Departments Take the Lead
Put another way: the marcom manager is coming back, and she is pissed.
She becomes monumentally frustrated when IT bottlenecks slow her from making significant changes to her company’s sites in web time. This includes changing templates, adjusting publishing rules, and adding new site sections and microsites. She’s dispensed with the fantasy that the whole company will publish to the web or intranet, but the CMS still needs to be easy to use and, more importantly, fast for contributors and consumers alike.
WCM software developers have responded by putting more system-management controls in the hands of power users. This has been an awkward transition for vendors who struggle to make traditional developer functions accessible to businesspeople. It has also been challenging for customers, who struggle to reconcile making rapid changes with the critical requirement for proper configuration management and testing. Nevertheless, WCM vendors are increasingly incorporating site management features to traditional content-management tools.
Increasingly, even mid-sized enterprises need to manage multiple web properties, carefully balancing freedom and control among distributed business units and local offices. For senior web managers at global organizations, ECM often means enterprise web content management across multiple time zones and languages.
It Takes Two (or More)
The advent of Web 2.0—however hyped—has clearly elevated among senior managers a more sophisticated awareness of the web as an interactive channel. At a minimum, Web 2.0 has exposed and probably widened the traditional gulf between consumer and enterprise experiences with web technologies. A sense that “there is more going on out there” has inspired many enterprises to reconsider how they communicate online.
Web 2.0 is also exposing cracks in WCM space. Much the same way that WCM specialists accuse ECM vendors of “not getting it,” many WCM tools that only recently added blog and wiki functionality suffer from complicated interfaces, unfriendly URLs, and other un-Web 2.0 shortcomings.
In particular, the prevalence of sexy Ajax interfaces on the public web makes traditional WCM contributor interfaces seem very outdated. Vendors point out that re-engineering their product UIs is not a trivial matter.
Growing interest in user-generated content (UGC) has also created architectural challenges for integrated WCM packages the same way that the rise
of the web caught many document management vendors flat-footed. In enterprise settings, most web-content management services and repositories live in a protected zone behind the firewall, and don’t naturally lend themselves to authors coming in from the public web.
To be sure, most enterprise customers don’t know yet what it means to “manage” user-generated content, and important questions are stalling some initiatives. Should we put UGC through an approval workflow? Do we need to archive it? Do we expose our internal classification scheme so we can cross-reference internal and user content? And so on.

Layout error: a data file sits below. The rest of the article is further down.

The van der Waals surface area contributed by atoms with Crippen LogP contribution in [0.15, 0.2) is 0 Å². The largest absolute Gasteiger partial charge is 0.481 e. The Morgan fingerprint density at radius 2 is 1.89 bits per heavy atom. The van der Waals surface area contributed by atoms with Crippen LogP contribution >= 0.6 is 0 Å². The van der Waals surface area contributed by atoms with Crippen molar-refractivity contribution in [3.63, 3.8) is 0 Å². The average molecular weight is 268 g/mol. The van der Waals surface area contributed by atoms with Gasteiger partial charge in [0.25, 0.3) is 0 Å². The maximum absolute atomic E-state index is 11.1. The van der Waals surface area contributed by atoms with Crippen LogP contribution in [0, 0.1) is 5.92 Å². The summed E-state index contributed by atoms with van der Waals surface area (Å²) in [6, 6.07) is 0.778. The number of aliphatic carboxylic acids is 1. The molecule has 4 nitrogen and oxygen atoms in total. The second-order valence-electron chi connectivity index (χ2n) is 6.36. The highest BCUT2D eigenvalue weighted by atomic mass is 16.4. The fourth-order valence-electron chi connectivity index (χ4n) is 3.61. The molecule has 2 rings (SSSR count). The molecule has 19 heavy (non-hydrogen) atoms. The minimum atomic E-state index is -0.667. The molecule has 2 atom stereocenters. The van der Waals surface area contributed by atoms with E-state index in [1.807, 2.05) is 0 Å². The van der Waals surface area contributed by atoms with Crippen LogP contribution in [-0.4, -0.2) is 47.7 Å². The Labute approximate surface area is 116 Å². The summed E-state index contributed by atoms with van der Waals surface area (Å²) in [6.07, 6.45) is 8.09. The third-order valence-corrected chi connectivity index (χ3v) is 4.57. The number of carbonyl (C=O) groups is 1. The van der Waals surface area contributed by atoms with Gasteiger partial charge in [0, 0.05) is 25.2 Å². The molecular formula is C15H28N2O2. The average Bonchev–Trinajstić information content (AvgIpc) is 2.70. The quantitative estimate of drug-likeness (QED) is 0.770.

The renaissance of WCM has proven once and for all that managing content in an interactive, online environment requires particular care and specialized tools. I think, though, that the days of the freewheeling web team are slowly passing. Longtime CMS sage Bob Boiko talks about the “closing of the web frontier,” as explorers are gradually replaced by more methodical settlers.
Indeed, the maturation of content management as a discipline has important implications for web teams. Savvy web managers are beginning to look upstream at offline content creation and trying to support essential tagging and chunking earlier in the editorial process. Not surprisingly, in most enterprises this raises deep questions about the stewardship of information bound for multiple channels, as well as new employee obligations for creating and managing documents headed for diverse contexts.
The advent of ECM has also heightened the need for attending to proper content retention. “Web time” is fast, but must all web content be perishable? Webserver storage is cheap, but must you keep all those old, outdated pages? The enterprise has much at stake here, and old-time information managers have a lot to teach webmasters about deciding what to archive and what to delete.
Meanwhile, vendors are making some halting moves to converge the domains of ECM and WCM. Think of it as a kind of reformation after the renaissance. Ultimately, though, it will be customers who teach the marketplace how the tools and approaches need to evolve.